'Spartacus & Cassandra': Cannes Review
Cannes Film Festival (ACID)
Director Ioannis Nuguet looks at the hard-knock life of two Romani children in France in this documentary that's part of the ACID sidebar in Cannes.
CANNES -- In the affecting documentary Spartacus & Cassandra, from director Ioannis Nuguet, two Romani children in France are forced to choose between a life on the streets with their parents or a more regular future that includes an education and a roof over their heads but with a foster family instead of their own.
Part of the parallel ACID section at the Cannes Film Fest, this 80-minute documentary manages to not only tell a heartrending -- if familiar -- story but also manages to offset the shiver-inducing grittiness of destitution with some lyrical glimpses of hope and short scenes that showcase the simple joys of childhood that these kids are mostly missing out on.
Spartacus & Cassandra should be a natural pick for documentary and human-rights festivals and events as well as specialized distributors looking for a film that translates many of the subjects it deals with into very concrete human terms.
Spartacus, a 13-year-old rascal, and Cassandra, three years his junior, live with their parents on the street. Their father’s main activity is drinking away the money they don’t have, while their mother tries to make a little dough by selling practically wilted bouquets of lilies of the valley in a busy shopping street.
Though the family’s been in France for six years, their father doesn’t want his children to attend school, though one gets the idea the paterfamilias is mainly against it not because it'll take his children away from him but rather that it means he'll end up alone, with no one looking after him. Oftentimes, their mother simply looks on, bewailing her lot on life.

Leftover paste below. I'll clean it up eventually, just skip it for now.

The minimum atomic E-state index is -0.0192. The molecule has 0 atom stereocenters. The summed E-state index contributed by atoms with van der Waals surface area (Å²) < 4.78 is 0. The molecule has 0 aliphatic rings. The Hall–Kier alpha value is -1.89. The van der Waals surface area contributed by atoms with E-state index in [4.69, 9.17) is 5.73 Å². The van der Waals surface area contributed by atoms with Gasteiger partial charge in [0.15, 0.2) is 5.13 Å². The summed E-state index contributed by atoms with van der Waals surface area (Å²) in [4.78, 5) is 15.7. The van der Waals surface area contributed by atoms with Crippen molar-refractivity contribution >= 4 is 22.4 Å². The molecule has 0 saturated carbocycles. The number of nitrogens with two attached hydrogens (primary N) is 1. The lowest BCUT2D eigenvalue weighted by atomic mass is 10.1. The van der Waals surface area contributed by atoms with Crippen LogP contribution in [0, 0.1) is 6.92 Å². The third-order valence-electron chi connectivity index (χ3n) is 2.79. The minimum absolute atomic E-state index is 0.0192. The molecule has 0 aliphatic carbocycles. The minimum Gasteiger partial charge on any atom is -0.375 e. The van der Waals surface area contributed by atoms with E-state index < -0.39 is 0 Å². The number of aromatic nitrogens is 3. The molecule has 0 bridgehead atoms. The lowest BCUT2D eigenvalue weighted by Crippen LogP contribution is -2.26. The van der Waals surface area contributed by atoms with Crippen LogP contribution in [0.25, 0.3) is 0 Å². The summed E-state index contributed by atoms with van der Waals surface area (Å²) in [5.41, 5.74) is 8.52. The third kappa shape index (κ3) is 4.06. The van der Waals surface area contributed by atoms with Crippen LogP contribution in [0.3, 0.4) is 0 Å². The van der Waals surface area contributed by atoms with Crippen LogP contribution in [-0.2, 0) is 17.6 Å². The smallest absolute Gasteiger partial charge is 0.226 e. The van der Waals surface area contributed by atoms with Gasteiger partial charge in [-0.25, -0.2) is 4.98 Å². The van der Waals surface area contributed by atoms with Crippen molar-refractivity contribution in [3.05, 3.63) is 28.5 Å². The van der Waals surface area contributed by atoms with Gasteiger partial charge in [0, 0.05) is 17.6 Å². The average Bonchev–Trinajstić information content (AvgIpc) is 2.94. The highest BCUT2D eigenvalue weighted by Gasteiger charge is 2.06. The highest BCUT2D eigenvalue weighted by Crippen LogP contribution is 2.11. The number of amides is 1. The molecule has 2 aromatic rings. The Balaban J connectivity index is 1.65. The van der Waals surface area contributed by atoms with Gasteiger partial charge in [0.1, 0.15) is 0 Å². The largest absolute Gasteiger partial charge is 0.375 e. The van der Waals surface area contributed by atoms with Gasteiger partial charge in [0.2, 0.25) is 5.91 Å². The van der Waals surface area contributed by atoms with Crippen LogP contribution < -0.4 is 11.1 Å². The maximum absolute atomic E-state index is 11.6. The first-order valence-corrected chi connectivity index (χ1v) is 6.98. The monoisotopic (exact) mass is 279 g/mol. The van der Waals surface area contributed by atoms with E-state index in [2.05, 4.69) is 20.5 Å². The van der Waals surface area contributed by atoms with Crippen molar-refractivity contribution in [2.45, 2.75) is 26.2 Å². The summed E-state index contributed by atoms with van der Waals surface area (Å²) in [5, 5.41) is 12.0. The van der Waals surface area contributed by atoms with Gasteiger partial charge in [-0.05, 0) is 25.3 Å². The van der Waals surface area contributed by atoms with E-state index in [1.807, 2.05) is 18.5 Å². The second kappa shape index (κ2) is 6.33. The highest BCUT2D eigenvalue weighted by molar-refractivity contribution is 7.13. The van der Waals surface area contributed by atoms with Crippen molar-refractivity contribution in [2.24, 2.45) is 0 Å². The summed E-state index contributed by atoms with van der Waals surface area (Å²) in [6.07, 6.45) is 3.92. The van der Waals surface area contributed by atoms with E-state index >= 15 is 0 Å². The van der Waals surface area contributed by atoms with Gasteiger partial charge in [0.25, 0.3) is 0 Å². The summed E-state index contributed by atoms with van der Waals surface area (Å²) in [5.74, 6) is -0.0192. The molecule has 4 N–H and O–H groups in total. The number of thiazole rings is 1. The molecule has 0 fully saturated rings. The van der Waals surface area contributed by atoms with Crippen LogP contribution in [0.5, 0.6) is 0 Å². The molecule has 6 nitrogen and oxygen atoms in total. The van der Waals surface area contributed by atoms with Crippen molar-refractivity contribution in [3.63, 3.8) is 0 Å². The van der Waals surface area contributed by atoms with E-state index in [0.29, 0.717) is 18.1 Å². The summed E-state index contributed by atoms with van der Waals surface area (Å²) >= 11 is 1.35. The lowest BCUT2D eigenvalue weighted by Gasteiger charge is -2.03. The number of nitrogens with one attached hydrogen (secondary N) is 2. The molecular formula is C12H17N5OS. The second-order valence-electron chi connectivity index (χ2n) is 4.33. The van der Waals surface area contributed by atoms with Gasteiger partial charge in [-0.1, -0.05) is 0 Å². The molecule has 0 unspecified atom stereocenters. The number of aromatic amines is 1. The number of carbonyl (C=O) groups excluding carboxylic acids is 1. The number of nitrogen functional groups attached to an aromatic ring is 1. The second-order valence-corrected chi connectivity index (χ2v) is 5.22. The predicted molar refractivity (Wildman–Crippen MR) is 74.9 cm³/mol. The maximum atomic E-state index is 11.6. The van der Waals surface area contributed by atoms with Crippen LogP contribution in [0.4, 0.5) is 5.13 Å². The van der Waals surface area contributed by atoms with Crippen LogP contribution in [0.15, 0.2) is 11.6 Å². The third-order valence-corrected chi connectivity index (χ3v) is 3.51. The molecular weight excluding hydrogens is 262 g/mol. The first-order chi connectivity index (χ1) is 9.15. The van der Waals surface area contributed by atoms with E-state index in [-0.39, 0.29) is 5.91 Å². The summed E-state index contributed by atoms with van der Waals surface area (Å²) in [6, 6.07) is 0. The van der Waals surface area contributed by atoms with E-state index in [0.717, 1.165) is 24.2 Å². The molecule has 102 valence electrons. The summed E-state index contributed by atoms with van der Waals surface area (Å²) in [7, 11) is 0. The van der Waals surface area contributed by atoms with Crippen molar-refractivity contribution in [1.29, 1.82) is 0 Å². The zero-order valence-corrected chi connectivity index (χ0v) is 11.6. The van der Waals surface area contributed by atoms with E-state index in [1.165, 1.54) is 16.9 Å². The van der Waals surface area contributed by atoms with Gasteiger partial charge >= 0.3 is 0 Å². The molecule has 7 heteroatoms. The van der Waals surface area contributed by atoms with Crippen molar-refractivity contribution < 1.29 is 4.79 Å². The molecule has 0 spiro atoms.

Clearly, this is not a healthy situation for kids to grow up in and thankfully there’s some help in the form of Camille, a girl who works as a trapeze artist at a circus and whose bigheartedness expresses itself in occasionally very stern behavior toward the kids, clearly for their own good. A child-welfare judge also steps in and asks them whether they’d prefer to be placed in foster homes, something the kids find very hard to decide, since it would mean abandoning their friends, family and community but could also mean a potentially better future.
When things get a little better, Spartacus wonders, in voice-over, if he "really deserves all this happiness," though a scene or so later he states that the “paradise he lives in is disgusting if his parents continue to live on the street.” Indeed, the whole film suggests the Catch-22 these kids are stick in and it’s clear that their occasionally difficult behavior is at least partially rooted in the fact they come from a very poor and unstable home. An intense nighttime conversation between Spartacus and his drunk father suggests that even Spartacus knows where the main problem lies.
Nuguet captures all the drama with standard-for-the-genre handheld camerawork, though he occasionally allows more poetic image sequences of photos, super-8 and sped-up footage to seep into the proceedings, providing both relief from the shocking poverty of this family’s life in the not-so-belle France as well as a suggestion of what childhood should really be like for these two children. The evocative music, by Aurelie Menetrieux, further helps underscore this idea.
Production company: Morgane
Writer-Director: Ioannis Nuguet
Producers: Gerard Lacroix, Gerard Pons, Samuel Luret
Director of photography: Ioanis Nuguet
Editors: Ioannis Nuguet, Anne Lorriere
Composer: Aurelie Menetrieux, Milk, Coffee & Sugar
No rating, 80 minutes
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